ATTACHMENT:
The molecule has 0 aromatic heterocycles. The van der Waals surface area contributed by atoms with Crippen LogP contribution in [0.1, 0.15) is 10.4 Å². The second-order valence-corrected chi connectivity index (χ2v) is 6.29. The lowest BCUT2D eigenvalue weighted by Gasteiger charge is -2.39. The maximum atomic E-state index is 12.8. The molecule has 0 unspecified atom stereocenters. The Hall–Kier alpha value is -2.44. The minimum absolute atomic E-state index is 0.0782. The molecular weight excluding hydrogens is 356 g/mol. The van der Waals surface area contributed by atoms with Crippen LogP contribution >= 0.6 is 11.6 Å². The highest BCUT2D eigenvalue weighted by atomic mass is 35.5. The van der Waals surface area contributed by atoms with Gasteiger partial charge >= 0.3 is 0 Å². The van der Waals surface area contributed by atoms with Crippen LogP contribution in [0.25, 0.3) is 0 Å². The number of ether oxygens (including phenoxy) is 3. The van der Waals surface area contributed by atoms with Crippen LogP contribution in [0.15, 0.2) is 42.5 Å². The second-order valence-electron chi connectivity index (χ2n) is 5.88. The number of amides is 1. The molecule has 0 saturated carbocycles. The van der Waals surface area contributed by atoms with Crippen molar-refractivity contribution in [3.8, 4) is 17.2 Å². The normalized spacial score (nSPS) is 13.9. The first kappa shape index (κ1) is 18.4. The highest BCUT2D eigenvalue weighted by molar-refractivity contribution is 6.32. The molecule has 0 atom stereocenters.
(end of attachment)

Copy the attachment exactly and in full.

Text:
The molecule has 0 aromatic heterocycles. The van der Waals surface area contributed by atoms with Crippen LogP contribution in [0.1, 0.15) is 10.4 Å². The second-order valence-corrected chi connectivity index (χ2v) is 6.29. The lowest BCUT2D eigenvalue weighted by Gasteiger charge is -2.39. The maximum atomic E-state index is 12.8. The molecule has 0 unspecified atom stereocenters. The Hall–Kier alpha value is -2.44. The minimum absolute atomic E-state index is 0.0782. The molecular weight excluding hydrogens is 356 g/mol. The van der Waals surface area contributed by atoms with Crippen LogP contribution >= 0.6 is 11.6 Å². The highest BCUT2D eigenvalue weighted by atomic mass is 35.5. The van der Waals surface area contributed by atoms with Gasteiger partial charge >= 0.3 is 0 Å². The van der Waals surface area contributed by atoms with Crippen LogP contribution in [0.25, 0.3) is 0 Å². The number of ether oxygens (including phenoxy) is 3. The van der Waals surface area contributed by atoms with Crippen LogP contribution in [0.15, 0.2) is 42.5 Å². The second-order valence-electron chi connectivity index (χ2n) is 5.88. The number of amides is 1. The molecule has 0 saturated carbocycles. The van der Waals surface area contributed by atoms with Crippen molar-refractivity contribution in [3.8, 4) is 17.2 Å². The normalized spacial score (nSPS) is 13.9. The first kappa shape index (κ1) is 18.4. The highest BCUT2D eigenvalue weighted by molar-refractivity contribution is 6.32. The molecule has 0 atom stereocenters.